Location: Bowdoin / Education / Courses / Fall 2008

Education

Fall 2008

020. The Educational Crusade
Charles Dorn M 1:00 - 2:25, W 1:00 - 2:25
Why do you go to school? What is the central purpose of public education in the United States? Should public schools prepare students for college? The workforce? Competent citizenship? Who makes these decisions and through what policy process are they implemented? Explores the ways that public school reformers have answered such questions, from the “Common School Crusaders” of the early nineteenth century to present advocates of “No Child Left Behind.” Examining public education as both a product of social, political, and economic change and as a force in molding American society, we highlight enduring tensions in the development and practice of public schooling in a democratic republic.

101. Contemporary American Education
Doris Santoro T 10:00 - 11:25, TH 10:00 - 11:25
Examines current educational issues in the United States and the role schools play in society. Topics include the purpose of schooling, school funding and governance, issues of race, class, and gender, school choice, and the reform movements of the 1990s. The role of schools and colleges in society’s pursuit of equality and excellence forms the backdrop of this study.

202. Education and Biography
Kenneth Templeton T 2:30 - 3:55, TH 2:30 - 3:55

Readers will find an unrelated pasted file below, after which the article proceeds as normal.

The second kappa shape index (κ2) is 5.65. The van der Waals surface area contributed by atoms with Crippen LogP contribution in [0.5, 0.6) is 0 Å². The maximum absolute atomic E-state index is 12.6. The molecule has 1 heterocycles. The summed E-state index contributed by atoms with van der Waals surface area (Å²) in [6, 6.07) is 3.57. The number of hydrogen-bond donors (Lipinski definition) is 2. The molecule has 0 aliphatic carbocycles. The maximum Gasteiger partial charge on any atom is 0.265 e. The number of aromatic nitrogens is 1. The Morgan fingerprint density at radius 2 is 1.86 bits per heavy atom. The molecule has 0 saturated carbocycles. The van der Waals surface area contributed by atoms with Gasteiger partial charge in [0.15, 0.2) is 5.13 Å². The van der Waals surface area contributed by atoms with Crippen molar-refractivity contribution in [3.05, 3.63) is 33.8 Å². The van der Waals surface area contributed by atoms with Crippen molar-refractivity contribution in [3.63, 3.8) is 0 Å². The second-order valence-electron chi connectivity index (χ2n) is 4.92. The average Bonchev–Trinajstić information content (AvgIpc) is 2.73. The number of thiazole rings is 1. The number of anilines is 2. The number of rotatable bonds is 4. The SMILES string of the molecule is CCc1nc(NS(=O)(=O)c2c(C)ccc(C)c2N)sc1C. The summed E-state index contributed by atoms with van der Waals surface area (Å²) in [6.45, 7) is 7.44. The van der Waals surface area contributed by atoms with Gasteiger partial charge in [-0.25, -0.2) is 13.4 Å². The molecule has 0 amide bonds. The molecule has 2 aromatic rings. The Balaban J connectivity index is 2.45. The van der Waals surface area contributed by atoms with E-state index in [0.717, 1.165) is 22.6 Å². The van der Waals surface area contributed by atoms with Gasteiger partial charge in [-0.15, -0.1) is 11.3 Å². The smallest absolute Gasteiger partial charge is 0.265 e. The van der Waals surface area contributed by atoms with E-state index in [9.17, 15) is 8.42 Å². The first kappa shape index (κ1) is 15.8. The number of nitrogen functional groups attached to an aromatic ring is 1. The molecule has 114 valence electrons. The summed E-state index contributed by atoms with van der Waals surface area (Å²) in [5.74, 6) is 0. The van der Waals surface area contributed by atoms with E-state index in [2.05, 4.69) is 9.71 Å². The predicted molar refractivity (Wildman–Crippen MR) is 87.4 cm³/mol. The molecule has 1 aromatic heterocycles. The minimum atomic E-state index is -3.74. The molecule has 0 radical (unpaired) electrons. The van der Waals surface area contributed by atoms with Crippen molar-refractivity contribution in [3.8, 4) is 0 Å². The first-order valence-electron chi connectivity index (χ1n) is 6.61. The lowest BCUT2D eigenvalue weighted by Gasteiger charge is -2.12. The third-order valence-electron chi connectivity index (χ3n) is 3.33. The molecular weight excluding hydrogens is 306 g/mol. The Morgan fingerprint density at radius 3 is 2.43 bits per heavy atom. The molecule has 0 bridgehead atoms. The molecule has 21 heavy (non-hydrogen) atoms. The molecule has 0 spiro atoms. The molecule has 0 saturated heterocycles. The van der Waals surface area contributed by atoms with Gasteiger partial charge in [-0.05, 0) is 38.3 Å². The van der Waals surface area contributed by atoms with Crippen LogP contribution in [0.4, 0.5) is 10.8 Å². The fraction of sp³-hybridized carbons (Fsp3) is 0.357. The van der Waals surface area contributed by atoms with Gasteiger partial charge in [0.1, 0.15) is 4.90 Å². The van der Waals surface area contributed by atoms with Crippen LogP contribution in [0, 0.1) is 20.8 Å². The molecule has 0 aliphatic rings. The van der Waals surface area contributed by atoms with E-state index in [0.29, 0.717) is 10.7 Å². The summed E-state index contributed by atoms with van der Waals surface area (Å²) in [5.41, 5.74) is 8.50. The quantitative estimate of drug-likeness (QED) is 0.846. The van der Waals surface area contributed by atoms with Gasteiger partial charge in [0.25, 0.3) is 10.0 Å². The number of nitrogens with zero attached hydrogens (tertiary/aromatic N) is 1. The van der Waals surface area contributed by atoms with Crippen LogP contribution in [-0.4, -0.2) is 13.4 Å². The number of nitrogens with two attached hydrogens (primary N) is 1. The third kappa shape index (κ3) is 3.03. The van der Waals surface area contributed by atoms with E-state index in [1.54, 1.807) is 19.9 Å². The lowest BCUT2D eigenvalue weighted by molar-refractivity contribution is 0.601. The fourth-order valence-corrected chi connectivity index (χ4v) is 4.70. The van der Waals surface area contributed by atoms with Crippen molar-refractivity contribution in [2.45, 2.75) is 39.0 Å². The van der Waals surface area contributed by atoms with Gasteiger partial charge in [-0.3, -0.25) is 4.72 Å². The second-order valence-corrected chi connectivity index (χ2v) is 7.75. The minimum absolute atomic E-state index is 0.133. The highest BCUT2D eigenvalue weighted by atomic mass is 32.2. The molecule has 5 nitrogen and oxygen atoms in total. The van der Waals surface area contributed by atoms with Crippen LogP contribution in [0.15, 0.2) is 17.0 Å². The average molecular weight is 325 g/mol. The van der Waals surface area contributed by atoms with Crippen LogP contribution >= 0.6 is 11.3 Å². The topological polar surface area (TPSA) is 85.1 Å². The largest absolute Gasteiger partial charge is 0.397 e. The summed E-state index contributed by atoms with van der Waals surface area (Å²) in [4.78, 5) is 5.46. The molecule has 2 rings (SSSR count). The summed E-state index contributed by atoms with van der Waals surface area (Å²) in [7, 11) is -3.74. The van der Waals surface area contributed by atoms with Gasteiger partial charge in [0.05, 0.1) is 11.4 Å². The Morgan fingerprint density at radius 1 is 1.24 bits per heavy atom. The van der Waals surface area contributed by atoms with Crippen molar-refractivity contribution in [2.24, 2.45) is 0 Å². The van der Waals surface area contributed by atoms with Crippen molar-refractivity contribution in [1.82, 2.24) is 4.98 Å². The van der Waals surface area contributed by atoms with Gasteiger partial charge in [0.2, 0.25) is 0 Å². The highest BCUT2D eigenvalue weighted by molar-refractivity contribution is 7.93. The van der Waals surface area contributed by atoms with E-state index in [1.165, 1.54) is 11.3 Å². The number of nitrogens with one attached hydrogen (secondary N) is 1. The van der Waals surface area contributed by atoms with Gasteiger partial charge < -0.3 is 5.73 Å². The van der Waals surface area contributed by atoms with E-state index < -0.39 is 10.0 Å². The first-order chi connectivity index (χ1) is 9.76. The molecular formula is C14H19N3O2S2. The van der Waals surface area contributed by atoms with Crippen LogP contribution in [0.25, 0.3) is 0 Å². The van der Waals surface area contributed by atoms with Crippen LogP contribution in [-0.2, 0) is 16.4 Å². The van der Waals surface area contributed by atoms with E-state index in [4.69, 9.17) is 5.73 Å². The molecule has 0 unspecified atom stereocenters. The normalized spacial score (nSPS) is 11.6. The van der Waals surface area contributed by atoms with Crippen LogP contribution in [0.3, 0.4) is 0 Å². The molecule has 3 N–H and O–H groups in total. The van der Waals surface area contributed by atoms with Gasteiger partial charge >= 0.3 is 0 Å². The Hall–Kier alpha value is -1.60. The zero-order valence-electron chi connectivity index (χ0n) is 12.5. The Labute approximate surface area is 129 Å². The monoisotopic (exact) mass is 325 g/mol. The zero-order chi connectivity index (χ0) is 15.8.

An examination of issues in American education through biography, autobiography, and autobiographical fiction. The effects of class, race, and gender on teaching, learning, and educational institutions are seen from the viewpoint of the individual, one infrequently represented in the professional literature. Authors include Coles, McCarthy, Welty, and Wolff.

203. Educating All Students
Doris Santoro T 1:00 - 2:25, TH 1:00 - 2:25
An examination of the economic, social, political, and pedagogical implications of universal education in American classrooms. The course focuses on the right of every child, including physically handicapped, learning disabled, and gifted, to equal educational opportunity. Requires a minimum of 24 hours of observation in a local elementary school.

251. Teaching Writing: Theory and Practice
Kathleen O'Connor T 11:30 - 12:55, TH 11:30 - 12:55
Explores theories and methods of teaching writing, emphasizing collaborative learning and peer tutoring. Examines relationships between the writing process and the written product, writing and learning, and language and communities. Investigates disciplinary writing conventions, influences of gender and culture on language and learning, and concerns of ESL and learning disabled writers. Students practice and reflect on revising, responding to others’ writing, and conducting conferences. Prepares students to serve as writing assistants for the Writing Project.

301. Teaching
Kenneth Templeton T 6:30 - 9:25
A study of what takes place in classrooms: the methods and purposes of teachers, the response of students, and the organizational context. Readings and discussions help inform students’ direct observations and written accounts of local classrooms. Peer teaching is an integral part of the course experience. Requires a minimum of 36 hours of observation in a local secondary school. Education 303 must be taken concurrently with this course.

303. Curriculum
Charles Dorn M 10:00 - 11:25, W 10:00 - 11:25
A study of the knowledge taught in schools; its selection and the rationale by which one course of study rather than another is included; its adaptation for different disciplines and for different categories of students; its cognitive and social purposes; the organization and integration of its various components. Education 301 must be taken concurrently with this course.